8 East July 23, 2020

We scalped down the long grass/weed area to the right side of this green as this is a natural collection area for golf shots considering the green has water to the left and a bunker directly in front.  In time, this area will become normal rough.  I know when we mowed it that we found scores of golf balls in the area.  This is an example of a no mow that deserves elimination and received treatment as such.  In time, we may revisit other areas that have been converted to no mow over the years and eliminate them just as we may find other areas that we may be able to add.  These are fluid situations and are never permanent-this is how golf courses evolve when balancing playability with economics.

One costly flaw in the design at Nemadji is the treacherous nature of 5 North.  So far this year we have experienced the following situation-particularly after rain events.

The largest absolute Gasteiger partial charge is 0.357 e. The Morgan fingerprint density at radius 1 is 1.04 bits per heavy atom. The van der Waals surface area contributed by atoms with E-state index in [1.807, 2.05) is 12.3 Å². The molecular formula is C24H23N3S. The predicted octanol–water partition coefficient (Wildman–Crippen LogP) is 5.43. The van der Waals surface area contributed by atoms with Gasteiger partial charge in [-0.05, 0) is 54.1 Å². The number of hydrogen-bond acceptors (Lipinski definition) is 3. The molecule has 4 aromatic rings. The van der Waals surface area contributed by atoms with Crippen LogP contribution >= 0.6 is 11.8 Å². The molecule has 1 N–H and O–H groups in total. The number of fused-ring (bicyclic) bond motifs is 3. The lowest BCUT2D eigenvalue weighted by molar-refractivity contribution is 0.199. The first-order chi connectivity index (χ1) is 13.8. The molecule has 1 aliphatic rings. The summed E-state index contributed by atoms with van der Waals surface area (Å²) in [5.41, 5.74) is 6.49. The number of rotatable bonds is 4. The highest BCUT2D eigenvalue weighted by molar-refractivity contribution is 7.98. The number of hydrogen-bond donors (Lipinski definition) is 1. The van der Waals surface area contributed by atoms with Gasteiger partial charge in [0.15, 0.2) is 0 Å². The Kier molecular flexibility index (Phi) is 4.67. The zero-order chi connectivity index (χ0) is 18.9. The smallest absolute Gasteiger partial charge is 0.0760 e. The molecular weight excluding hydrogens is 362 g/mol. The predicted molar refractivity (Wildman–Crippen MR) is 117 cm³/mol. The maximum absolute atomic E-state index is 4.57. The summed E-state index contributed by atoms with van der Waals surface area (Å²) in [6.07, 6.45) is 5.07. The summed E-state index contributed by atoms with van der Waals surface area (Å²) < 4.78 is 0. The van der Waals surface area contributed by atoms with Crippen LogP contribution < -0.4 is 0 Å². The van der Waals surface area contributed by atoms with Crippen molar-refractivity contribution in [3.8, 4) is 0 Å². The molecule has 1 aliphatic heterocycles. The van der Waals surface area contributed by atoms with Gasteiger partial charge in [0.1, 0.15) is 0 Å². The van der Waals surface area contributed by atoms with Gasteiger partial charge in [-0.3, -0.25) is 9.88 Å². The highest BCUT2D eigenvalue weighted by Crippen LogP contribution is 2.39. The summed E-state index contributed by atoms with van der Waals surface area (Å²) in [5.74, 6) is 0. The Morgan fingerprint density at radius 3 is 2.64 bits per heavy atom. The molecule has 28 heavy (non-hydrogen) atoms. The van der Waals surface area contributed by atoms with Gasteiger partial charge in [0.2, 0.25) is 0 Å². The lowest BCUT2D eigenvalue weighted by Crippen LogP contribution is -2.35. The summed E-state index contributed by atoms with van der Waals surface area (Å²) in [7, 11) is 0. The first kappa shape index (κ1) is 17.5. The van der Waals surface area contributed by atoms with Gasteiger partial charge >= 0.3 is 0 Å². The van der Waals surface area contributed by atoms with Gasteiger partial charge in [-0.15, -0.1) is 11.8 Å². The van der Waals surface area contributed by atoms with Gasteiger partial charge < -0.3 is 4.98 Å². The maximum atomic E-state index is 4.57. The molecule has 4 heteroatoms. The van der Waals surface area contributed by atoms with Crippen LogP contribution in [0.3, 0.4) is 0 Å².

July 7, 2020 5 North

This was quite the chore to retrieve out of the creek bed and while I was raising it with a floor jack on blocks over water and red clay while getting devoured by mosquitos I made a solemn vow to make this something that does not happen anymore.  We tried ropes-which you can see wrapped around the cart in the photo-but they are not a solution for steep hills, narrow cart paths, slippery turf, and possible impaired driving.  After some thought, Dalton Derosia, Brian Wallin, and Gabe Anderson installed the following system which should help:

July 15, 2020 5 North

We dug in 6” by 6” landscape timbers bedded in concrete further down the slope to catch any errant carts that might lose traction on the steep and slippery turf-this area gets very greasy when wet-to the left side of the cart path before they may accelerate down the hill and jump into the creek further down the slope.  A labor-intensive solution for sure but one which should work to make this area safer for everyone.  On a final note, I would like to caution everyone to use extreme caution when navigating their way around the golf course-particularly when conditions are wet.